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This is the second solo release from Simon Lord. Following on from his debut 'One', he has added upright bass and jazz inflected drums to his classic songwriting. As might be expected there are severe 'Astral Weeks' inspirations going on in the free-er arrangements. Lord also cites Paul Simon as an influence so what we have here is a stripped down album full of understated and literate acoustic pop. Available onm Lp and an almost unfathomably cheap CD. 


LP £15.99 WSD23LP

LP on Wonderfulsound.

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CD £5.99 WSD23CD

CD on Wonderfulsound.

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REVIEWS

Stripes by Simon Lord
1 review. Write a review for us »
7/10 Clinton Staff review, 10 September 2014

Simon Lord was one of the blokes in Simian who didn’t go on to worldwide fame with Simian Mobile Disco. Here he’s come up with an album of atmospheric semi-slick pop with warm piano chords, woody double bass and jazzy drumming. If I describe the opening track ‘Slipstream’ as sounding like Jamiroquai playing ‘Astral Weeks’ it’s going to put you off isn’t it? Ok, I won’t bother then. Its a nice track that’s kinda soulful with some really smart playing  - the drums are nicely worked. The same complicated jazz-inflected drumming continues into ‘Infinity Pool’ which has the kind of simple acoustic guitar line that you could imagine some progressive hip-hop troupe sampling at some point in the future.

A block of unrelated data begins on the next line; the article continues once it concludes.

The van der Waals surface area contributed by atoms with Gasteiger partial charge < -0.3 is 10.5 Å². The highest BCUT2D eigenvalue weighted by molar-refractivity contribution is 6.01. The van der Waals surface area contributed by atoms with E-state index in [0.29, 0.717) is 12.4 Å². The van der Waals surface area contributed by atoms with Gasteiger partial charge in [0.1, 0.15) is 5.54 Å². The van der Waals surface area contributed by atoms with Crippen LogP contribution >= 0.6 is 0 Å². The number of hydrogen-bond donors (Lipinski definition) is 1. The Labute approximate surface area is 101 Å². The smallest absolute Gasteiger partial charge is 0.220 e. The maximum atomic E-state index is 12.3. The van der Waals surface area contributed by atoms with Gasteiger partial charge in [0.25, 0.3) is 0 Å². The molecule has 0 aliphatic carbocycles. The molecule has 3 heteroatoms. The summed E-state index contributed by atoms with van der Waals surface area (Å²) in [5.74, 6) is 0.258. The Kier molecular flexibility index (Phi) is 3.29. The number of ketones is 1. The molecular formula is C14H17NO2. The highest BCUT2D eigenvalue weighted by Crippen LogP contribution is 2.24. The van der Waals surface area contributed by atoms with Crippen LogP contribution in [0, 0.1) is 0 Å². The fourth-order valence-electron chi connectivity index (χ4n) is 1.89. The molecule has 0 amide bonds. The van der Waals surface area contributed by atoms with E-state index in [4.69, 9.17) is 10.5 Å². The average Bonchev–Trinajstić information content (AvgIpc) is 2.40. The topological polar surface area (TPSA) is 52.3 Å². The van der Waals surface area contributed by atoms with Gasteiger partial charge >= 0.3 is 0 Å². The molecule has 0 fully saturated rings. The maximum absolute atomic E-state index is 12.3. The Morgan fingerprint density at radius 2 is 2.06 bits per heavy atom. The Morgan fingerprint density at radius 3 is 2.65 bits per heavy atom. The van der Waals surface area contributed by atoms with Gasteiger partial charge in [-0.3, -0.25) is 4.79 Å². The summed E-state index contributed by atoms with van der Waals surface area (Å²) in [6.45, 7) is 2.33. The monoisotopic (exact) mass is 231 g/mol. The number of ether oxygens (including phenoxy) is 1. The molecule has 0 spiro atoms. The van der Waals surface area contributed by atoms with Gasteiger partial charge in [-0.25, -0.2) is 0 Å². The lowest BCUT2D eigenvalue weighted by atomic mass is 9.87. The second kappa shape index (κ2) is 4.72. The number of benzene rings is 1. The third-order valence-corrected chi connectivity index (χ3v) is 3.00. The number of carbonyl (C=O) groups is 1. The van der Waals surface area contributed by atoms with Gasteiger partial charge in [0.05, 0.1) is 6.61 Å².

I’m enjoying the album, its slick, it’s smart it reminds me very much of Nick Mulvey’s better efforts. Its marvellously produced and Lord has assembled a crack rhythm section with some severe jazz influences, yet the result is highly listenable. I can also hear bits of Nile Rogers/Chic in the glistening, clipped guitar playing of ‘Hilly Fields’ and more complex tracks like ‘Palm Trees’ show a bit of Radiohead/Portico Quartet influence and show Lord can veer off in a more cinematic/electronic direction if he wishes. Mainly the album stocks to its signature sparse ‘n’ soulful sound and although it gets a bit samey and the songwriting tails off towards the end there’s plenty of inspiration knocking about, closer ‘Meet You There’ summons up the ghost of Tim Hardin, re-badged with some Jamie Lidell nu-soul ambition. If you’re wavering, it comes on an unfeasibly cheap CD version.


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